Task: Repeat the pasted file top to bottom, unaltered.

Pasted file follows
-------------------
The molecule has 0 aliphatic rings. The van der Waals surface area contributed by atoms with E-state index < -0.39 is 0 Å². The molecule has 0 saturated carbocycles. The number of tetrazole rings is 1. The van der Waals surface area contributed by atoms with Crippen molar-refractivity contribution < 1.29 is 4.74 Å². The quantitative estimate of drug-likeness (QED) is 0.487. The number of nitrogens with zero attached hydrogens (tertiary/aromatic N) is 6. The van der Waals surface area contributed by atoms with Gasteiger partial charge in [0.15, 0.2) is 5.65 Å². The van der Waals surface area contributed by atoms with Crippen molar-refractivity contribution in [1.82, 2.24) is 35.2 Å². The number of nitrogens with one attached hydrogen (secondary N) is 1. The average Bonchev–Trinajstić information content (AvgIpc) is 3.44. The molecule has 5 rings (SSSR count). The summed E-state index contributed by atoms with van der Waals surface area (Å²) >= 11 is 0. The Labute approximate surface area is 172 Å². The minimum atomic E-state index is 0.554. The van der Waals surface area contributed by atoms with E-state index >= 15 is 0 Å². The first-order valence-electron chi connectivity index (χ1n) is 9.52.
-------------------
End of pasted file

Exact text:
The molecule has 0 aliphatic rings. The van der Waals surface area contributed by atoms with E-state index < -0.39 is 0 Å². The molecule has 0 saturated carbocycles. The number of tetrazole rings is 1. The van der Waals surface area contributed by atoms with Crippen molar-refractivity contribution < 1.29 is 4.74 Å². The quantitative estimate of drug-likeness (QED) is 0.487. The number of nitrogens with zero attached hydrogens (tertiary/aromatic N) is 6. The van der Waals surface area contributed by atoms with Gasteiger partial charge in [0.15, 0.2) is 5.65 Å². The van der Waals surface area contributed by atoms with Crippen molar-refractivity contribution in [1.82, 2.24) is 35.2 Å². The number of nitrogens with one attached hydrogen (secondary N) is 1. The average Bonchev–Trinajstić information content (AvgIpc) is 3.44. The molecule has 5 rings (SSSR count). The summed E-state index contributed by atoms with van der Waals surface area (Å²) >= 11 is 0. The Labute approximate surface area is 172 Å². The minimum atomic E-state index is 0.554. The van der Waals surface area contributed by atoms with E-state index >= 15 is 0 Å². The first-order valence-electron chi connectivity index (χ1n) is 9.52.